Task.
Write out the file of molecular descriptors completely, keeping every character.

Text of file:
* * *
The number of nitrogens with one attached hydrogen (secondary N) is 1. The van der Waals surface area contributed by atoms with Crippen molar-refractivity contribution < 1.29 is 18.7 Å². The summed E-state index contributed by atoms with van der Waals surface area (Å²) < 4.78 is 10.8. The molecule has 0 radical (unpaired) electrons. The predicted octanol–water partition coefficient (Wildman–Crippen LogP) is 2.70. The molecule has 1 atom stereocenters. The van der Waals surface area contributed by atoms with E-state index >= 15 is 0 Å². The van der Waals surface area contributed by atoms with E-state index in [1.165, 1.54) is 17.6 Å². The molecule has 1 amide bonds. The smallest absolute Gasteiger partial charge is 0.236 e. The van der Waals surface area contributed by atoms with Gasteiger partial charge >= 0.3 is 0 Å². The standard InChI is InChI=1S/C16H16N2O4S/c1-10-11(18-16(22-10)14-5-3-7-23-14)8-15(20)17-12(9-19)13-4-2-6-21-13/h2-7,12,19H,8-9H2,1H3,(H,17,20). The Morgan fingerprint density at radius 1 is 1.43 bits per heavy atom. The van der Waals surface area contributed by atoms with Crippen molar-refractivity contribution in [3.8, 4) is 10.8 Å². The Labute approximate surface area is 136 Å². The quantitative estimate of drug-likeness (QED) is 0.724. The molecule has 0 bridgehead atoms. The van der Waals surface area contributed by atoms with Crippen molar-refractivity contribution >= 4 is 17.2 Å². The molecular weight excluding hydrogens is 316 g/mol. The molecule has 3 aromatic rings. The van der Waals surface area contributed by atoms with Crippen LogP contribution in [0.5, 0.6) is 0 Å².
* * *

The number of nitrogens with one attached hydrogen (secondary N) is 1. The van der Waals surface area contributed by atoms with Crippen molar-refractivity contribution < 1.29 is 18.7 Å². The summed E-state index contributed by atoms with van der Waals surface area (Å²) < 4.78 is 10.8. The molecule has 0 radical (unpaired) electrons. The predicted octanol–water partition coefficient (Wildman–Crippen LogP) is 2.70. The molecule has 1 atom stereocenters. The van der Waals surface area contributed by atoms with E-state index >= 15 is 0 Å². The van der Waals surface area contributed by atoms with E-state index in [1.165, 1.54) is 17.6 Å². The molecule has 1 amide bonds. The smallest absolute Gasteiger partial charge is 0.236 e. The van der Waals surface area contributed by atoms with Gasteiger partial charge >= 0.3 is 0 Å². The standard InChI is InChI=1S/C16H16N2O4S/c1-10-11(18-16(22-10)14-5-3-7-23-14)8-15(20)17-12(9-19)13-4-2-6-21-13/h2-7,12,19H,8-9H2,1H3,(H,17,20). The Morgan fingerprint density at radius 1 is 1.43 bits per heavy atom. The van der Waals surface area contributed by atoms with Crippen molar-refractivity contribution in [3.8, 4) is 10.8 Å². The Labute approximate surface area is 136 Å². The quantitative estimate of drug-likeness (QED) is 0.724. The molecule has 0 bridgehead atoms. The van der Waals surface area contributed by atoms with Crippen molar-refractivity contribution >= 4 is 17.2 Å². The molecular weight excluding hydrogens is 316 g/mol. The molecule has 3 aromatic rings. The van der Waals surface area contributed by atoms with Crippen LogP contribution in [0.5, 0.6) is 0 Å².